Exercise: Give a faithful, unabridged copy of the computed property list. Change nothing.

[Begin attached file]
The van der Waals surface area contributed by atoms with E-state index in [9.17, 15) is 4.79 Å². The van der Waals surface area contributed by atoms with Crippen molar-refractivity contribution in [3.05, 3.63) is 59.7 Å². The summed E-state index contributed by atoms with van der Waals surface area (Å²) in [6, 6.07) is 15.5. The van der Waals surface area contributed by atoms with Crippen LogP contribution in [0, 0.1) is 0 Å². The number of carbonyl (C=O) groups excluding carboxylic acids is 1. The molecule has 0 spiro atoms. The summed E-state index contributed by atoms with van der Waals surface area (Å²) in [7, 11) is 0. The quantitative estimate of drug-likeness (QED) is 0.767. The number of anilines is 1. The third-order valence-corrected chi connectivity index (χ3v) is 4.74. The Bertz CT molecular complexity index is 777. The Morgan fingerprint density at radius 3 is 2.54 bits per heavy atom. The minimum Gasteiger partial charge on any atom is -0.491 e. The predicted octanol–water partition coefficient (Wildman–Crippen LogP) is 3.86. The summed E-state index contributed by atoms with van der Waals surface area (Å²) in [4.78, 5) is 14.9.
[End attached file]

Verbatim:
The van der Waals surface area contributed by atoms with E-state index in [9.17, 15) is 4.79 Å². The van der Waals surface area contributed by atoms with Crippen molar-refractivity contribution in [3.05, 3.63) is 59.7 Å². The summed E-state index contributed by atoms with van der Waals surface area (Å²) in [6, 6.07) is 15.5. The van der Waals surface area contributed by atoms with Crippen LogP contribution in [0, 0.1) is 0 Å². The number of carbonyl (C=O) groups excluding carboxylic acids is 1. The molecule has 0 spiro atoms. The summed E-state index contributed by atoms with van der Waals surface area (Å²) in [7, 11) is 0. The quantitative estimate of drug-likeness (QED) is 0.767. The number of anilines is 1. The third-order valence-corrected chi connectivity index (χ3v) is 4.74. The Bertz CT molecular complexity index is 777. The Morgan fingerprint density at radius 3 is 2.54 bits per heavy atom. The minimum Gasteiger partial charge on any atom is -0.491 e. The predicted octanol–water partition coefficient (Wildman–Crippen LogP) is 3.86. The summed E-state index contributed by atoms with van der Waals surface area (Å²) in [4.78, 5) is 14.9.